Do you have any favourite pieces of work that you adore at the moment?

Currently we are all about mixed medias. Exploring the marriage of weaving, macrame, ceramics, floristry, half lettering and everything in between. The variety of textures and emotions that you can capture is truly inspiring.

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What do we hope to see in this up and coming year for your Instagram and your business?

We can’t wait to share stories of our diversified class line-up and some of the more exciting larger events we are involved in this year; such as weddings, Bath Carnival and some amazing shoots and collaborations. We can’t wait to unleash this creativity with our attendees and other creatives and working closely and collaboratively to brighten up our Instagram stream for the foreseeable future.

What’s your typical working day?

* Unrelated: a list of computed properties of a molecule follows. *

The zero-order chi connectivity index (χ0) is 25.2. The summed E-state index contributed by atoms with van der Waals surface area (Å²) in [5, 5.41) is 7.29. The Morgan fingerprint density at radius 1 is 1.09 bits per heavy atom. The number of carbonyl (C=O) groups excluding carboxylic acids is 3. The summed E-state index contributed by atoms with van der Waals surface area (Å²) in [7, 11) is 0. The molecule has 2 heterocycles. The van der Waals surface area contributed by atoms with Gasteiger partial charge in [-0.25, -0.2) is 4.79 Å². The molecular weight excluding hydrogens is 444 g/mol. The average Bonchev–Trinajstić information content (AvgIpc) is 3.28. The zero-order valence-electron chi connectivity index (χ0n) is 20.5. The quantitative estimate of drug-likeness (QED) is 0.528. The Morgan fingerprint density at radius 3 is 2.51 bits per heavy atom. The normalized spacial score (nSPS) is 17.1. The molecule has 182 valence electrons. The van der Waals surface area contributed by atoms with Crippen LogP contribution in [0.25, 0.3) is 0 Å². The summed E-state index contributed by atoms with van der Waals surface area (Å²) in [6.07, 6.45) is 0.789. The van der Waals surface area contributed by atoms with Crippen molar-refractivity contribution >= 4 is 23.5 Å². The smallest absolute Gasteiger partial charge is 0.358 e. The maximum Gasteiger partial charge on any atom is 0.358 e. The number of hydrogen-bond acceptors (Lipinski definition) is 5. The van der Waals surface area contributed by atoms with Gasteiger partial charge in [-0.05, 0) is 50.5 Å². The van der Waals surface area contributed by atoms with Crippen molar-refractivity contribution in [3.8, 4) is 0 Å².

Let’s say a Thursday: On a busy day we would be up and at the flower market by 5am, choosing and collecting fresh blooms and foliage for installations or events at the weekend. We then get to the studio by 9am (stopping off at the boat to collect Sunny Bunny the studio bunny rabbit) and get straight into conditioning the flowers and setting up for our popular Creative Kids club from 10 till 12pm. After the loud and messy play, snacks, glitter and all other things crafty exploding from the kids club, we pack away ready for a calmer afternoon of either our own work, admin or a life drawing course with live model. We work till about 5 and close up the studio ready for the next days activities. We then head back to one of our boats for an evening of life on the water and dinner, ready to start the next day in the studio!

What’s been the biggest struggle in getting your business off the ground?